Captains Reveal Fourball Pairings
Woosnam looks for repeat of 2004 as he sends Harrington and Montgomerie out first to topple Woods and new partner Furyk
Steven Franklin, Press Officer
21 September 2006
The watching millions are assured of a mouth-watering start to The 2006 Ryder Cup at The K Club following the announcement that the first fourball match out at 8am on Friday will pit Tiger Woods and Jim Furyk, the World Number One and Three respectively, against the powerful European partnership of Padraig Harrington of Ireland and Colin Montgomerie of Scotland.
The other pairings for the first morning’s play see England’s Paul Casey team up with Swedish Ryder Cup rookie Robert Karlsson for an intriguing 8.15am match against Stewart Cink and US rookie JJ Henry, while at 8.30am Spaniards Sergio Garcia and José Maria Olazábal take on David Toms and Brett Wetterich, another debutant, and in the final match of the first session, Darren Clarke of Northern Ireland plays with his good friend Lee Westwood of England against Phil Mickelson and Chris DiMarco at 8.45am.
In deciding to pair Harrington and Montgomerie together in the opening match for the second Ryder Cup running, Ian Woosnam is hoping for a repeat of Oakland Hills two years ago when the Celtic duo registered a magnificent 2 & 1 victory over Phil Mickelson and Woods to set the tone for the rest of the competition.
Woosnam commented: “I thought the United States were going to come out as strong as they possibly could, and I expected Tiger Woods and Jim Furyk to be off first, and I had an inkling that Phil Mickelson and Chris DiMarco would be off last. So with Padraig and Colin off first, and Darren and Lee off last, I think that’s going to be two fantastic fourballs.”
Clarke and Westwood are teaming up together for a third Ryder Cup and given their record of four wins from six matches, United States Captain Tom Lehman could be forgiven for not welcoming the sight of them in tandem again. However, nothing could be further from the truth.
“I think there’s something very special about friendships, and I think especially this week, being out with a close friend is probably especially important for Darren,” explained Lehman.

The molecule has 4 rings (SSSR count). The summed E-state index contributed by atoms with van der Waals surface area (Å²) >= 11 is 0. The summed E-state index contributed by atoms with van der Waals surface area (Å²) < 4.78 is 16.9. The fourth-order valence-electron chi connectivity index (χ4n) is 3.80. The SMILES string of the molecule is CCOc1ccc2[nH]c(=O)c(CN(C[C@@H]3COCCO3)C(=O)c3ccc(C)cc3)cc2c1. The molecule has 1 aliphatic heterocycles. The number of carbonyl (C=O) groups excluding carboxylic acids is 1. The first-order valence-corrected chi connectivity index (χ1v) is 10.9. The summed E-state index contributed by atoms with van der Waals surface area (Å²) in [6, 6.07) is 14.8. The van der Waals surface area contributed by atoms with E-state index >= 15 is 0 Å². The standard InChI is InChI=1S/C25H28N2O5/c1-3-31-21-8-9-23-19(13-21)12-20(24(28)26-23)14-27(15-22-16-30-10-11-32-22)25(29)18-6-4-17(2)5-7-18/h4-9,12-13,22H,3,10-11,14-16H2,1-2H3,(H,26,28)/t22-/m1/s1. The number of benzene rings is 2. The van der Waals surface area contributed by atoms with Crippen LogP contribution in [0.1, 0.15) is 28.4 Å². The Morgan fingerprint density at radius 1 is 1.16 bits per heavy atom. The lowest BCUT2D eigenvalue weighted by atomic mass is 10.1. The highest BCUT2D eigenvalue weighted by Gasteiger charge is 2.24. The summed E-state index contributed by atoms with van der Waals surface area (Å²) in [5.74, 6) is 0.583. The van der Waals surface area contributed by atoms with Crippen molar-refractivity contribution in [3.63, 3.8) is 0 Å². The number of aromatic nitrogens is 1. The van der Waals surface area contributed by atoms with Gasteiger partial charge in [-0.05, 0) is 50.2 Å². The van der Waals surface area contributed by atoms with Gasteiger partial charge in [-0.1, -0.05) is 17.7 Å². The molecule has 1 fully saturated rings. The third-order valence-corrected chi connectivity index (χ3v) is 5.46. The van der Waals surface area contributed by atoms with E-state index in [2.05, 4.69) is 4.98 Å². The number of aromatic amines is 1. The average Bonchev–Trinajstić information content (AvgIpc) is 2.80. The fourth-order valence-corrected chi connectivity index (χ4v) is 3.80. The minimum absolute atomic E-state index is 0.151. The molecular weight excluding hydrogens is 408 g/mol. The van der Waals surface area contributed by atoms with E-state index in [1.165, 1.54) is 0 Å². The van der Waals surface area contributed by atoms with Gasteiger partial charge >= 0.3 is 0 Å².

“I’ve been very moved by the reception that he has been given. I knew he would be received so warmly, but it’s been I'm not even sure what the right word is – but it’s been gratifying. I think it’s so emotional to see the way he's been embraced by everybody here, and I think that’s wonderful.”
While Woosnam looks to reap the benefits of continuity and familiarity, Woods faces playing with his 11th different partner in Ryder Cup competition after Lehman made the expected decision of naming Furyk alongside the world’s best player. However, the two Americans have proved in the President’s Cup that their games are well suited together.
However, Lehman revealed that his search for continuity stretched beyond simple pairings and took a historical context.
“I spent a lot of time over the last few months just looking over the results of the previous Ryder Cups going all the way back to the '70s, just to kind of see if there’s a consistent pattern in the pairings. Is it, you know, the best team out first or do they put them in the middle? I found that there is a pattern: a lot of captains have done it very similar ways and a lot of captains have done it differently, and there seems to be a pattern.
“I think it’s no surprise to me to see Harrington and Montgomerie in that first group,” added Lehman.
While the first and last European pairings were widely expected, Woosnam surprised some with his decision to send Casey, who won his fourball with David Howell in 2004, out with Karlsson.
“I decided last night on that pairing,” explained the Welshman, “and that’s why they went out together today to give them a chance to play together. Casey has just won the World Match Play and Robert is playing exceptionally well.
“They are not necessarily the same in personality but they are alike in the way they play. The both hit the ball extremely long, and are very similar off the par threes. They hit the same club and hit the same shots into the green, and I think that’s what made me go for that pairing.”
Given that the Palmer Course is expected to play much longer due to the recent heavy rain, the partnerships of Casey-Karlsson and Toms-Wetterich appeared to be founded to some extent on their long hitting.
Henry is a big hitter also and, according to Lehman, struck up an immediate connection with Cink. A Texan by birth, Henry is used to playing in the wind which could prove useful against Casey and Karlsson tomorrow if the erratic weather continues.
Another two with an undoubted connection are the two Spaniards, Garcia and Olazábal, a partnership which is making its Ryder Cup debut but one which Woosnam hopes will develop into the irresistible force that was Seve Ballesteros and Olazábal in The Ryder Cup.
“What amazes me about them is they have both got this love of match play and such spirit,” added Woosnam.
Day One - Fourball Pairings
Match 1 – 8.00am
Tiger Woods and Jim Furyk v Padraig Harrington and Colin Montgomerie
Match 2 – 8.15am
Stewart Cink and J.J. Henry v Paul Casey and Robert Karlsson
Match 3 – 8.30am
David Toms and Brett Wetterich v Sergio Garcia and José Maria Olazábal
Match 4 – 8.45am
Phil Mickelson and Chris DiMarco v Darren Clarke and Lee Westwood
Sunday Video Recap
Check out all the great highlights from Sunday's European victory. Watch
- 1969: Tony Jacklin and Jack Nicklaus on the final hole of the final day.